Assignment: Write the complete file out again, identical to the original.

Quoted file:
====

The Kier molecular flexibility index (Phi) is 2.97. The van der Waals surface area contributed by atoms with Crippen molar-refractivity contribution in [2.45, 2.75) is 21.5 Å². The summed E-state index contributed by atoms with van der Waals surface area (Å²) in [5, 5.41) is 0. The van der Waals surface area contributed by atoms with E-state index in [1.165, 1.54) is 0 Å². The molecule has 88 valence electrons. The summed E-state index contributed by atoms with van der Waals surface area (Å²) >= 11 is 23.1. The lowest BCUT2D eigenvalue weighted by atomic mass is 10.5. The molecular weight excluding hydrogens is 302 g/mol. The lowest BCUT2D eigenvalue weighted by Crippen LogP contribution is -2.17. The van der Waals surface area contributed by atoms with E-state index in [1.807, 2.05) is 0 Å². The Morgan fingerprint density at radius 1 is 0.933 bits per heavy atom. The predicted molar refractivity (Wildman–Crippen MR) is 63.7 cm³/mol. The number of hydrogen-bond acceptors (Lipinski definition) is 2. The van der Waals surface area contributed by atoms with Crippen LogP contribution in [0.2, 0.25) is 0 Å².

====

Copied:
The Kier molecular flexibility index (Phi) is 2.97. The van der Waals surface area contributed by atoms with Crippen molar-refractivity contribution in [2.45, 2.75) is 21.5 Å². The summed E-state index contributed by atoms with van der Waals surface area (Å²) in [5, 5.41) is 0. The van der Waals surface area contributed by atoms with E-state index in [1.165, 1.54) is 0 Å². The molecule has 88 valence electrons. The summed E-state index contributed by atoms with van der Waals surface area (Å²) >= 11 is 23.1. The lowest BCUT2D eigenvalue weighted by atomic mass is 10.5. The molecular weight excluding hydrogens is 302 g/mol. The lowest BCUT2D eigenvalue weighted by Crippen LogP contribution is -2.17. The van der Waals surface area contributed by atoms with E-state index in [1.807, 2.05) is 0 Å². The Morgan fingerprint density at radius 1 is 0.933 bits per heavy atom. The predicted molar refractivity (Wildman–Crippen MR) is 63.7 cm³/mol. The number of hydrogen-bond acceptors (Lipinski definition) is 2. The van der Waals surface area contributed by atoms with Crippen LogP contribution in [0.2, 0.25) is 0 Å².